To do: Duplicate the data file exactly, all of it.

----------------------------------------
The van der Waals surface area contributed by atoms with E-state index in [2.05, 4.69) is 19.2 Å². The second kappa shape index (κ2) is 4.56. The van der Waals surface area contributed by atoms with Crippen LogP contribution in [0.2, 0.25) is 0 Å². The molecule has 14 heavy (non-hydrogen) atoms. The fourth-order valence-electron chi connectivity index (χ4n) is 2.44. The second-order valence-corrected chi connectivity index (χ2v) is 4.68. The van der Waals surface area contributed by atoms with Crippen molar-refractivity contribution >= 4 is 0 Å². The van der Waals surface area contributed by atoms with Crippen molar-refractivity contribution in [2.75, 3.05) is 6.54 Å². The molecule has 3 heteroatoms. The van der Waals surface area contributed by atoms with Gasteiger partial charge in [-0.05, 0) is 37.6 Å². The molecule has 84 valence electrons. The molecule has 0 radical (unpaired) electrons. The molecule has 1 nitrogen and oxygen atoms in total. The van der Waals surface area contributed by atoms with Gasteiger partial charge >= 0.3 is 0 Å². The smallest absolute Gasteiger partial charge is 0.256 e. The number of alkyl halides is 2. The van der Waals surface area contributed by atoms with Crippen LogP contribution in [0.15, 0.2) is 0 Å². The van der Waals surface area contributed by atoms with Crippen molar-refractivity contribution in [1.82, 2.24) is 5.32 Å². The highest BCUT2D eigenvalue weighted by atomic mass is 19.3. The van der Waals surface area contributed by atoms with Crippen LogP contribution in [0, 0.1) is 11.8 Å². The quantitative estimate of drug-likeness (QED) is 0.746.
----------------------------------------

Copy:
The van der Waals surface area contributed by atoms with E-state index in [2.05, 4.69) is 19.2 Å². The second kappa shape index (κ2) is 4.56. The van der Waals surface area contributed by atoms with Crippen LogP contribution in [0.2, 0.25) is 0 Å². The molecule has 14 heavy (non-hydrogen) atoms. The fourth-order valence-electron chi connectivity index (χ4n) is 2.44. The second-order valence-corrected chi connectivity index (χ2v) is 4.68. The van der Waals surface area contributed by atoms with Crippen molar-refractivity contribution >= 4 is 0 Å². The van der Waals surface area contributed by atoms with Crippen molar-refractivity contribution in [2.75, 3.05) is 6.54 Å². The molecule has 3 heteroatoms. The van der Waals surface area contributed by atoms with Gasteiger partial charge in [-0.05, 0) is 37.6 Å². The molecule has 84 valence electrons. The molecule has 0 radical (unpaired) electrons. The molecule has 1 nitrogen and oxygen atoms in total. The van der Waals surface area contributed by atoms with Gasteiger partial charge >= 0.3 is 0 Å². The smallest absolute Gasteiger partial charge is 0.256 e. The number of alkyl halides is 2. The van der Waals surface area contributed by atoms with Crippen LogP contribution in [0.15, 0.2) is 0 Å². The van der Waals surface area contributed by atoms with Crippen molar-refractivity contribution in [1.82, 2.24) is 5.32 Å². The highest BCUT2D eigenvalue weighted by atomic mass is 19.3. The van der Waals surface area contributed by atoms with Crippen LogP contribution in [0, 0.1) is 11.8 Å². The quantitative estimate of drug-likeness (QED) is 0.746.